Renewable energy in need of favourable policies


The loans made to project developers entail regular interest payments and normally come due after three years, putting many no-revenue solar and wind farms in financial distress.

Trung Nam Thuận Nam Solar Farm. EVN ceased to purchase 172 MW of electricity generated by the farm last year.

Demand-supply imbalance is putting upward pressure on electricity prices in Việt Nam, yet a large amount of renewable energy cannot pick up the slack due to regulatory challenges.

Project developers incur a cost of around US$3 billion for every 1 GW of renewable energy generated in the country. However, about 4 GW of the energy did not have a Feed-in Tariff last year, costing them approximately $12 billion without generating any revenue in return.

Meanwhile, the loans that project developers take out from credit institutions are not free of charge. They entail regular interest payments and normally come due after three years, putting many no-revenue solar and wind farms in financial distress.

As such, project developers are calling for a free electricity market, under which power producers have the leeway to negotiate power prices with global corporations and sell their renewable energy directly to them, replacing the current mechanism under which Vietnam Electricity is designated as the sole buyer.

In fact, the Ministry of Industry and Trade (MOIT) has planned to develop such a market since 2022. Under the plan, customers would be free to choose their electricity producers by 2024. Experts are urging lawmakers to issue a Law on Renewable Energy and Law on Energy Transition, as well as amend the Law on Bidding and Law on Prices, to lay the groundwork for the market.

On September 1, 2022, the sale of 172 MW out of 450 MW generated by Trung Nam Thuận Nam Solar Farm was turned down by EVN. The discontinuation of the electricity purchase costs the farm around VNĐ2 billion ($85,000) day by day.

The provincial authority of Ninh Thuận has sent appeals to MoIT, asking the ministry to order EVN to continue purchasing the amount of energy generated by the solar farm. MoIT has requested EVN to do so but no action has been taken by the electricity corporation so far.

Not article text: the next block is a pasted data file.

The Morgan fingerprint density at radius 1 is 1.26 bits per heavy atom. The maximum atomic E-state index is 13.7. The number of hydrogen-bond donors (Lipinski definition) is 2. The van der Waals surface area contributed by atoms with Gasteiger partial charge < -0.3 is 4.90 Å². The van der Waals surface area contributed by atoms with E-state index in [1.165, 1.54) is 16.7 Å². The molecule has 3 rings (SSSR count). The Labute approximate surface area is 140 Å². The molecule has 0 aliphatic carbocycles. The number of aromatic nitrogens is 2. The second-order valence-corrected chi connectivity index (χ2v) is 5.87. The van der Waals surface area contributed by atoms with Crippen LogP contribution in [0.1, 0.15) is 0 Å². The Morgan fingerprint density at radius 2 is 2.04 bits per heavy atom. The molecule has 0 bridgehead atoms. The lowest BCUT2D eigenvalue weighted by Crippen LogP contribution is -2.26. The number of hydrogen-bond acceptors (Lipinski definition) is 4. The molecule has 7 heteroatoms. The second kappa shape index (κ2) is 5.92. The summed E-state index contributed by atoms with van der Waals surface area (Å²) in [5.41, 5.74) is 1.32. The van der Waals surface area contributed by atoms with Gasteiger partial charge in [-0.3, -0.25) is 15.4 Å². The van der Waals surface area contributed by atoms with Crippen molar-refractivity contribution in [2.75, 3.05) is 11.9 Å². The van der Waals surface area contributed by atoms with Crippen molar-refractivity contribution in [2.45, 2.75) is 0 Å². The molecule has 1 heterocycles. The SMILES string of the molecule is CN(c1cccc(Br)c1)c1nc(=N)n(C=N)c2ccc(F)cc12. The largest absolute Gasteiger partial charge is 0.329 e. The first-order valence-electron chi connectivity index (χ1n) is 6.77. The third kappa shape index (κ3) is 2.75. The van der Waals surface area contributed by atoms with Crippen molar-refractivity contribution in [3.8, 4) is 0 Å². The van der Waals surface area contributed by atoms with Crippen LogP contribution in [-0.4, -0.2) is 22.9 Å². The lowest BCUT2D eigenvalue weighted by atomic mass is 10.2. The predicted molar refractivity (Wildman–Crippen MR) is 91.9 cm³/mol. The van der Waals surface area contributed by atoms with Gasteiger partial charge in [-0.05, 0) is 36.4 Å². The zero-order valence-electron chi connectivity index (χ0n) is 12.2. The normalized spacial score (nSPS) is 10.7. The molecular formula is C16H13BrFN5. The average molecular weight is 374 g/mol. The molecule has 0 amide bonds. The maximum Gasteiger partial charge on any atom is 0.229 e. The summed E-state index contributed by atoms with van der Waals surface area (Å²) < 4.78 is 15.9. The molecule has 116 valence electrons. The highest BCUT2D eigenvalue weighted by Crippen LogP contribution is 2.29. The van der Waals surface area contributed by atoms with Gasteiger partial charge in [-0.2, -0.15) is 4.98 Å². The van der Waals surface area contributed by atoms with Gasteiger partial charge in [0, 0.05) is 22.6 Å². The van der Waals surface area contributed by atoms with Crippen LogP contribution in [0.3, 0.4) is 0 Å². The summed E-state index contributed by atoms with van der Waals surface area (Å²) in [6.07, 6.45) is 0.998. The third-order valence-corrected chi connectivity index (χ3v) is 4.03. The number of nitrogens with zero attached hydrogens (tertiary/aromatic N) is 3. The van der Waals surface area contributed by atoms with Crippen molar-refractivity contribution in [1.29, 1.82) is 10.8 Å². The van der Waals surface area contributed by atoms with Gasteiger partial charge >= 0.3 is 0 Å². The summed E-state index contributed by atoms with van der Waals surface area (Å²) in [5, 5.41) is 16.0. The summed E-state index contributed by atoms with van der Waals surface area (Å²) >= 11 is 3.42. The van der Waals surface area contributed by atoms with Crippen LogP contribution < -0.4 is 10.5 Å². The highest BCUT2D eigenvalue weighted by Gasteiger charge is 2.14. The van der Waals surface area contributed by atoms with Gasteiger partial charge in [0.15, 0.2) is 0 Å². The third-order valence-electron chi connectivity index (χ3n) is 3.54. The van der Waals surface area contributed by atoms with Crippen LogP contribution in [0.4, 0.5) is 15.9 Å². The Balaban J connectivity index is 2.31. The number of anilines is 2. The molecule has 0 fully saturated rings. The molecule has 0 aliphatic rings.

By late 2022, 4,126 MW of wind energy and 16,545 MW of ground-mounted solar energy, accounting for 27 per cent of domestic renewable energy capacity, have been connected to the national grid.

Before the expiration of Feed-in Tariffs, solar energy was purchased at a price of between 7.09 to 9.35 cents per kWh, and wind energy between 8.35 to 9.8 cents per kWh.

Solar and wind farms that failed to achieve commercial operation prior to the expiration will have to negotiate new tariffs with EVN by reference to ceiling prices.

The ceiling prices were set between 5.05 cents to 6.43 cents for solar projects, and between 6.77 cents to 7.75 cents for wind projects. Project developers said the price caps are lower than the old FITs and they are unable to operate profitably with such low caps.

In his meeting with Standard Chartered on February 9, Prime Minister Phạm Minh Chính requested the bank to offer financial products with preferential terms to green and renewable energy projects in Việt Nam to support the country in its fight against climate change.

He also said that the country has developed its master plan for renewable energy, under which the energy is expected to drive down electricity prices to the level of other power sources.




Renewable Energy Vietnam